After checking in with customs, we anchored in Friars Bay, looking forward to a fun nite with our guests…. that is until the French coast guard pulled alongside our cat with a strong suggestion (not really a suggestion if you’re readin’ my mail) to move into the lagoon for protection due to a 20 foot swell out of the north which was to arrive that nite and would steadily build over the course of the next 3-4 days. A swell of that magnitude is similar to a small tsunami and could cause severe damage to shorelines and any buildings, boats or people near the coast. There had never been a swell this size in 42 years! Swells are caused by large storms on the eastern seaboard of the United States. Large waves form and roll unheeded to the south, getting bigger as they go. Once they reach more shallow waters, such as the coastlines of the Caribbean islands they become huge as they no longer have the depth of the water to roll in. The French bridge, which is on a schedule to open, was opened early and often to let boat traffic into the lagoon regardless of the delay to car traffic. All boats were directed to the lagoon and all water activities were banned, coastal roads were closed and buildings all along the beaches and coasts were boarded up with some low lying areas completely evacuated. We considered ourselves very lucky to have been in St. Martin when this occurred as the lagoon is considered one of the safest places to be in all of the Caribbean in severe weather.


Unfortunately tho, this meant that the remainder of our guests stay aboard Mustang Sally would be in the lagoon. Not a great place to swim due to the great number of anchored boats and certainly not a very pretty place with more of an industrial feel, as there are many rusted out hulks of work boats. For safety reasons tho, we had to make the best of situation, which we did, by listening to music, playing Scrabble, reading books, engaging in some serious discussion and some not so serious, soaking up sun on the trampolines and eating lots of good food, not to mention imbibing in some of that wine mentioned earlier. We never felt the effects of the swell in the lagoon other than murkier water than normal, but instead, heard and read about the damage. The swell peaked at 13’ in St. Martin which was significant enough to cause some damage but thankfully not as much as was feared if the swell had reached 20’. Other more northerly islands suffered more damage than St. Martin.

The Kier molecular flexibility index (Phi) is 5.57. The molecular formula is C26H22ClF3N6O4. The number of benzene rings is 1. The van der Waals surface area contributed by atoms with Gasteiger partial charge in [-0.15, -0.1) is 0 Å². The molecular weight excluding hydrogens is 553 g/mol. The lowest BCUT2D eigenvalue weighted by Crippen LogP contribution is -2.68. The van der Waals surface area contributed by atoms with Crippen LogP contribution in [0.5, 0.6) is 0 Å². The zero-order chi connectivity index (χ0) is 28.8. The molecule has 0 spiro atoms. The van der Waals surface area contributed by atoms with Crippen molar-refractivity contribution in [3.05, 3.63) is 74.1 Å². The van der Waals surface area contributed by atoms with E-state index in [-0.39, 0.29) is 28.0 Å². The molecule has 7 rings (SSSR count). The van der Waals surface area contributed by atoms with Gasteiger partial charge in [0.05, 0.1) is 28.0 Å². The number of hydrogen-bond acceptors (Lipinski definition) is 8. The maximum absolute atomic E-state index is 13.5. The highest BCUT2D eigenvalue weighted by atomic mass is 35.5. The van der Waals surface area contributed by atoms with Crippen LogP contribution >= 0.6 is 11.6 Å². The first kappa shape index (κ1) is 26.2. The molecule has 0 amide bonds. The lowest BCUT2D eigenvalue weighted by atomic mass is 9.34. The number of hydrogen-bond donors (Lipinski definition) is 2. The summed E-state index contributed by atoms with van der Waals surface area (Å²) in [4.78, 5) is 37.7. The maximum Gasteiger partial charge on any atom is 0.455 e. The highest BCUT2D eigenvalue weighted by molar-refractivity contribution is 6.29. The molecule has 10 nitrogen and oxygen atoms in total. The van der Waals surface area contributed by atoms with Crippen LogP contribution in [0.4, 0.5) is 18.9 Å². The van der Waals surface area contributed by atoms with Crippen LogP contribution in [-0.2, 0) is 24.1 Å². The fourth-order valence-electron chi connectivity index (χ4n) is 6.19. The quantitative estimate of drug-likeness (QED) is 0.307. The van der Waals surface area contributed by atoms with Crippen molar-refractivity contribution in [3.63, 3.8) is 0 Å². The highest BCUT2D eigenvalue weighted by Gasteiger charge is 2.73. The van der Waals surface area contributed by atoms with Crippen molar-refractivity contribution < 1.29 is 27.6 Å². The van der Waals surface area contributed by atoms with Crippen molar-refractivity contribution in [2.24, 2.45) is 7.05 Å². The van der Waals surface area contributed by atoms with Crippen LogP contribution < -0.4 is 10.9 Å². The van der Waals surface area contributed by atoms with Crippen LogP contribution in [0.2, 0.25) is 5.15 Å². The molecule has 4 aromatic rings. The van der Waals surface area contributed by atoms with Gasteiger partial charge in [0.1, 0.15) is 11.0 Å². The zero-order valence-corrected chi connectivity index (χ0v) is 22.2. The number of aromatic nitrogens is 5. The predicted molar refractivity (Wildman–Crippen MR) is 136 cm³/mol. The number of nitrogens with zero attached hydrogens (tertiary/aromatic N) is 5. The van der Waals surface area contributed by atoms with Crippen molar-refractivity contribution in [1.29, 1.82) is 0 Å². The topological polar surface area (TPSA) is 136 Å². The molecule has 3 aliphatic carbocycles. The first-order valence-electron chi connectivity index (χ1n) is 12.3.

We felt sad to see our guests go at the end of their stay with us and although our travel plans to show them all of the beautiful sites were scuttled we still had a great time with them and hope to see them back again so we can show them more than just the lagoon or perhaps other islands.


Till next time….. fair winds.